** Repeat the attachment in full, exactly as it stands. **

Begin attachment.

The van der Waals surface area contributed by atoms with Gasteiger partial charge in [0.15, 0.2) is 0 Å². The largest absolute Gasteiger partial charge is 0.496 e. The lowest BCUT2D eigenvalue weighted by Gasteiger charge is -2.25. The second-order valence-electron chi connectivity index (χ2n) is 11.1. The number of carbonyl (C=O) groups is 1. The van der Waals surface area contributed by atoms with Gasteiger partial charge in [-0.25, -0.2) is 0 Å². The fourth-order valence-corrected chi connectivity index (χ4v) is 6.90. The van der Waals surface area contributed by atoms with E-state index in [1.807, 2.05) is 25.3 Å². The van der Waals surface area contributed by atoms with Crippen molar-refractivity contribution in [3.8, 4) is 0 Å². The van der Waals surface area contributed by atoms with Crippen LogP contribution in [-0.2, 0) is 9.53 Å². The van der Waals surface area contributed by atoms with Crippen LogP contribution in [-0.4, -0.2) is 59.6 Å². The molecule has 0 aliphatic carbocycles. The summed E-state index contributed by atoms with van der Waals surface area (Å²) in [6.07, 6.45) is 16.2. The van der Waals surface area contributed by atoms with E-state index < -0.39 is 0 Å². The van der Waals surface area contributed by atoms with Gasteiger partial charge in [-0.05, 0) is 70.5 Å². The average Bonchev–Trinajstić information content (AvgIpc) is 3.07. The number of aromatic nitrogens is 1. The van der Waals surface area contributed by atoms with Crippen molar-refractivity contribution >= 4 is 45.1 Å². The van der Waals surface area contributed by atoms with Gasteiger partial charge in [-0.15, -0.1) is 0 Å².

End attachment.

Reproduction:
The van der Waals surface area contributed by atoms with Gasteiger partial charge in [0.15, 0.2) is 0 Å². The largest absolute Gasteiger partial charge is 0.496 e. The lowest BCUT2D eigenvalue weighted by Gasteiger charge is -2.25. The second-order valence-electron chi connectivity index (χ2n) is 11.1. The number of carbonyl (C=O) groups is 1. The van der Waals surface area contributed by atoms with Gasteiger partial charge in [-0.25, -0.2) is 0 Å². The fourth-order valence-corrected chi connectivity index (χ4v) is 6.90. The van der Waals surface area contributed by atoms with E-state index in [1.807, 2.05) is 25.3 Å². The van der Waals surface area contributed by atoms with Crippen molar-refractivity contribution in [3.8, 4) is 0 Å². The van der Waals surface area contributed by atoms with Crippen LogP contribution in [-0.2, 0) is 9.53 Å². The van der Waals surface area contributed by atoms with Crippen LogP contribution in [-0.4, -0.2) is 59.6 Å². The molecule has 0 aliphatic carbocycles. The summed E-state index contributed by atoms with van der Waals surface area (Å²) in [6.07, 6.45) is 16.2. The van der Waals surface area contributed by atoms with E-state index < -0.39 is 0 Å². The van der Waals surface area contributed by atoms with Gasteiger partial charge in [-0.05, 0) is 70.5 Å². The average Bonchev–Trinajstić information content (AvgIpc) is 3.07. The number of aromatic nitrogens is 1. The van der Waals surface area contributed by atoms with Crippen molar-refractivity contribution >= 4 is 45.1 Å². The van der Waals surface area contributed by atoms with Gasteiger partial charge in [-0.15, -0.1) is 0 Å².